In 2018, after former Russian double agent Sergei Skripal was found unconscious on a park bench in Salisbury, Britain said it had identified two Russian agents seen wandering through the sleepy English town.
Huawei executive Meng Wanzhou on Monday requested a four-month delay in her extradition case in Canada, citing newly obtained documents from investment bank HSBC her team claims are key to her defense.
China is not likely to shy away from retaliating against Japan over the Taiwan issue but it is expected to take security rather than economic measures, according to analysts. Tensions have escalated after Japanese Prime Minister Yoshihide Suga discussed China-related issues with US President Joe Biden on Friday during talks at the White House. The two leaders called for “peace and stability across the Taiwan Strait”, the first reference to Taiwan – which Beijing claims as its territory – in a joint statement in over 50 years. They also said they would counter China’s “intimidation” in the Asia-Pacific region. After accusing Japan and the US of sowing division over the weekend, Beijing on Monday said the two countries were inciting “group confrontation”.Do you have questions about the biggest topics and trends from around the world? Get the answers with SCMP Knowledge, our new platform of curated content with explainers, FAQs, analyses and infographics brought to you by our award-winning team. “The US and Japan advertise freedom and openness on the surface, but in fact they gang up to form small groups and incite group confrontation, which is the real threat to regional peace and stability,” foreign ministry spokesman Wang Wenbin said. “China demands that the US and Japan stop interfering in China’s internal affairs,” he said, adding that it would “take all necessary measures to defend its sovereignty, security and development interests”. Li Jiacheng, a research fellow with the Charhar Institute, a foreign policy think tank in Hebei, said any Chinese measures targeting Japan were likely to be in the area of security. “For instance, China could send military aircraft into Japan’s air defence identification zone, or send public service vessels to the Diaoyu Islands … in a bid to exert deterrent pressure on Japan,” Li said. “China may also strengthen its military deployment around Taiwan.” Relations between Beijing and Tokyo were already strained over the disputed Diaoyu Islands in the East China Sea, which Japan controls and calls the Senkakus. Li also said Tokyo could have taken the position on Taiwan to get a security commitment from the US on the Diaoyus. “China is unlikely to take major economic action against Japan at present as China is pushing for the RCEP to come into force – a regional trade agreement that excludes the US,” Li said. “Japan is a RCEP signatory, plus China still wants to join the CPTTP trade agreement led by Japan.” The Regional Comprehensive Economic Partnership was signed in November but still needs to be ratified by at least six Association of Southeast Asian Nations and three non-Asean members to take effect. China is Japan’s largest trading partner, accounting for 22 per cent of Japanese exports and 26 per cent of its imports last year, compared to the United States at 18 per cent of exports and 11 per cent of imports, respectively. Trade data from Japan’s finance ministry shows its overall exports jumped 16.1 per cent in March, thanks to a surge in exports to China worth 1.63 trillion yen (US$15 billion), the highest level since trade records began in 1979. Professor Chen Youjun, head of the regional economics department at the Shanghai Institutes for International Studies, said it was not unusual for Japan and the US to make a joint statement. “The key is whether there will be any substantial follow-up action,” Chen said. Song Luzheng, an international relations researcher at Fudan University in Shanghai, said Japan would only be following the US “on the surface”. “I doubt whether it inwardly wants to confront China with the US, given that China will always be in Asia, but the US presence may not. Japan has neither the guts nor the strength to confront China,” Song said. “But if Japan makes substantive moves, China will definitely take countermeasures and fight back hard.” Li said the strengthening US-Japan alliance signalled the urgency for China to unite with neighbouring countries such as Russia, South Korea and North Korea to put pressure on Japan, while Song held that China still needed to maintain good relations with Japan. Additional reporting by Catherine Wong and Sarah ZhengMore from South China Morning Post:China trade: imports help Japan’s exports post largest monthly gain since late 2017China accuses US and Japan of sowing division after Biden and Suga vow to counter ‘intimidation’Biden, Suga call for ‘peace and stability across Taiwan Strait’This article China may hit back against Japan over Taiwan issue but economic action unlikely, analysts say first appeared on South China Morning PostFor the latest news from the South China Morning Post download our mobile app. Copyright 2021.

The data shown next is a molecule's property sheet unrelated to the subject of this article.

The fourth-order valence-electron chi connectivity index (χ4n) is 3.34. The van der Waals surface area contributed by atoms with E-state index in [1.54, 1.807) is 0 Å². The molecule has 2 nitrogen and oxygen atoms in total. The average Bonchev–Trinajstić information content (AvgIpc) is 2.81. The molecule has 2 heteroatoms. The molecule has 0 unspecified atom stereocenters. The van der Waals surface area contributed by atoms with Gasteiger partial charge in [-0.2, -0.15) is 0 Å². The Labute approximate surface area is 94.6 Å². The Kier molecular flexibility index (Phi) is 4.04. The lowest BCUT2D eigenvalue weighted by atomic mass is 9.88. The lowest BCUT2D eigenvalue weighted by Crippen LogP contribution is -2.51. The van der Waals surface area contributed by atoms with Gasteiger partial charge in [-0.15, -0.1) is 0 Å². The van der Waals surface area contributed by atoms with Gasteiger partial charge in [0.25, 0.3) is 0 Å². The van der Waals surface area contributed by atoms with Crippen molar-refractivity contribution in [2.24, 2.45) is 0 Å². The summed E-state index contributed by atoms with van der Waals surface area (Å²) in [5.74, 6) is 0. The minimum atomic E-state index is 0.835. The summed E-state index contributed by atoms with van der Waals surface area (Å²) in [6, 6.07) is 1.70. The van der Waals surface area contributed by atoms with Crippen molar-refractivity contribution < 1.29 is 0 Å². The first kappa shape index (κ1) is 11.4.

Official Apple service centres are your best bet for genuine parts, but their high service fees may not be worth your while. If you need to repair your iPhone, you can choose one of two routes – the official route under Apple-certified repair, or the […] The post Cost Guide: How Much Does It Cost To Repair An iPhone In Singapore? appeared first on SingSaver Blog - We Compare, You Save.
The EU on Monday announced sanctions on 10 Myanmar junta officials and two conglomerates linked to the military over the coup and bloody crackdown on protesters in their country.
NASA successfully flew its mini helicopter Ingenuity on Mars early Monday, the first powered flight on another planet and a feat the agency likened to "our Wright brothers moment."
Tokyo led a sell-off in Asian markets on Tuesday after Wall Street pulled back from record levels in overnight trade and with Japan fearing a renewed Covid-19 surge.
India on Monday opened its Covid-19 vaccination drive to all adults from May, as the vast nation battles a record-breaking spike in infections that forced the capital into a week-long lockdown.